Robin and Sue carter
Thu 28 Feb 2013 20:47
We are now back in Jolly Harbour where John and Melinda join us tomorrow. After our fast sail from Martinique to Dominca things have been a bit quieter on the ocean wave and the next island hop to Guadeloupe was on a gentle reach in 15 – 20 knots of wind in a calm sea and the one after that from Guadeloupe here was even gentler with only 12-15 knots wind but luckily on the beam so we made good speed.
Our 6 days in Dominica was as good as the previous visit. Again P.A.Y.S. , the organisation that the boat boys have formed to look after visiting boats, treated us very well and we were lucky to be there for the Sunday night BBQ they organise to raise funds for the night security patrol boat. We thought it couldn’t be better than last year but it was as least as good with copious helpings of rum punch breaking down barriers of the many different languages being spoken. There were few British boats amongst the American, Canadian, French, German, Hong Kong, Dutch, Danish, Finnish and Italian yachts but once the dancing started we were all one happy community!! There was a local youth steel band, later replaced by a DJ with a good taste in the type of music we, who allegedly have the grey pound, used to dance to.
While we were at anchor (and hence our long stay) it was very windy which provided some entertainment for us. A charter boat which had left the anchorage that morning came limping back in with a blown out headsail and no sooner were they helped onto a mooring buoy than an anchored catamaran broke loose and collided with them before shooting out into the bay to be rescued by the boat boys in their pirogues and helped onto another mooring. We chose not to leave Halsway Grace on that day but the following day we caught the bus (these are privately owned minibuses which are more like a tardis as there always seems to be room for just one more) to take us the 30 miles down to the capital Rousseau, this cost us the equivalent of £2.50 each, even without Robin’s bus pass. Rousseau was a vibrant town with lovely old colonial buildings and as usual here, very friendly people who would just stop us in the street to say hi. the Botanical Gardens housed some Siserou parrots, native to this island and featuring on the national flag. They were very large and most colourful. Also very large was the huge Banyan tree in the grounds. There is a memorial to Hurricane David which hit in 1979 causing a tree to fall crushing a school bus luckily unoccupied at the time but it has been left as it was.
All the senior school children go to high school in Rousseau which can be a 100 mile round trip for some. They do get slightly reduced bus fares. There is also a university in the town which we were told can be accessed by local students as well as Americans and other nationalities. On our final day on the island (also my birthday) our boat boy, Monty, who also looked after us last year took us snorkelling to the next bay where huge numbers of reef fish allowed us to swim through them. We saw an elusive black and white Drum fish as well as Sergeant Majors, lots of Grunts, Chromis, which are midnight blue in colour and many more. What a treat!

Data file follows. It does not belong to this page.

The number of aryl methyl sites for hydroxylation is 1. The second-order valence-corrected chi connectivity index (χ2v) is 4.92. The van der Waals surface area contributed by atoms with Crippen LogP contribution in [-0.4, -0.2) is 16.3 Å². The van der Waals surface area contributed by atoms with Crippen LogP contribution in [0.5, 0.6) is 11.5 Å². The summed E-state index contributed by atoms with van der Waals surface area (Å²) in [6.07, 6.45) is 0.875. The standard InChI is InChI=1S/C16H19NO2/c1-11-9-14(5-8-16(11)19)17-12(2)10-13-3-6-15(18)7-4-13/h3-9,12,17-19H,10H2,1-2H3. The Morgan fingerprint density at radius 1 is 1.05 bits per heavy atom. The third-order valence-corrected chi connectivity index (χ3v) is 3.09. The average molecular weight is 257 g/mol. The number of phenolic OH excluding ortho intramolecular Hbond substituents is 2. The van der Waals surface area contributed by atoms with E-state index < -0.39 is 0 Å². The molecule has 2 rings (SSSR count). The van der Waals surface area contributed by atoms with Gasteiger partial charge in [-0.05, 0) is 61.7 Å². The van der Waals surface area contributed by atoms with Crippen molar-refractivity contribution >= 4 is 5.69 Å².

The weather looked settled for a few days so we took the opportunity to whizz up to Guadeloupe and then on to Antigua the next day where we recovered at anchor in Falmouth Harbour just off Pigeon Beach with turtles feeding off the sea grass between the boats. My delayed birthday meal at the delightful French Cap Horn restaurant was yummy and we bumped into John and Chris from ‘Oriole’ who run the Ocean Cruising Club radio net. We last met them in a very cold and wet South Devon in November.
We swam a lot and caught up on lots of jobs and revised our respective French and Spanish and then came around to Jolly Harbour to provision at the supermarket here and for Robin to start drilling through the stainless steel tubes to effect a temporary repair to our misaligned Hydrovane steering system. Hopefully this will see us through to Cuba and on to the States and then we can get it properly repaired back in the UK. So far he has clocked up about 8 hours of drilling!
More entertainment yesterday in this small marina when just before sunset 6 chartered catamarans arrived to negotiate the stern to moorings between posts. The process was made all the more challenging as 4 of the boats had Eastern European crews and 2 had Italian crews, both with little English. One came in sideways and when they threw a rope to the shore it wasn’t attached to the boat, another tried to pin William, the dockmaster between a post and their boat, another dismantled a dockside electricity/water pillar by forgetting it had a dinghy on davits at the back and it was all accompanied by loud shouting and little comprehension. We find this a difficult marina to enter let alone with a strange boat, inexperienced crew and no hope of communication
When John and Melinda join us we are heading to pastures new and sailing to Nevis and St Kitts where they leave us and then we will attempt to visit Statia and Saba, challenging anchorages, little visited and then on to the Virgin Islands.
It would be good to hear from any of you with a minute to spare. we would love to hear any snippets of news.
Love from us both
Robin and Sue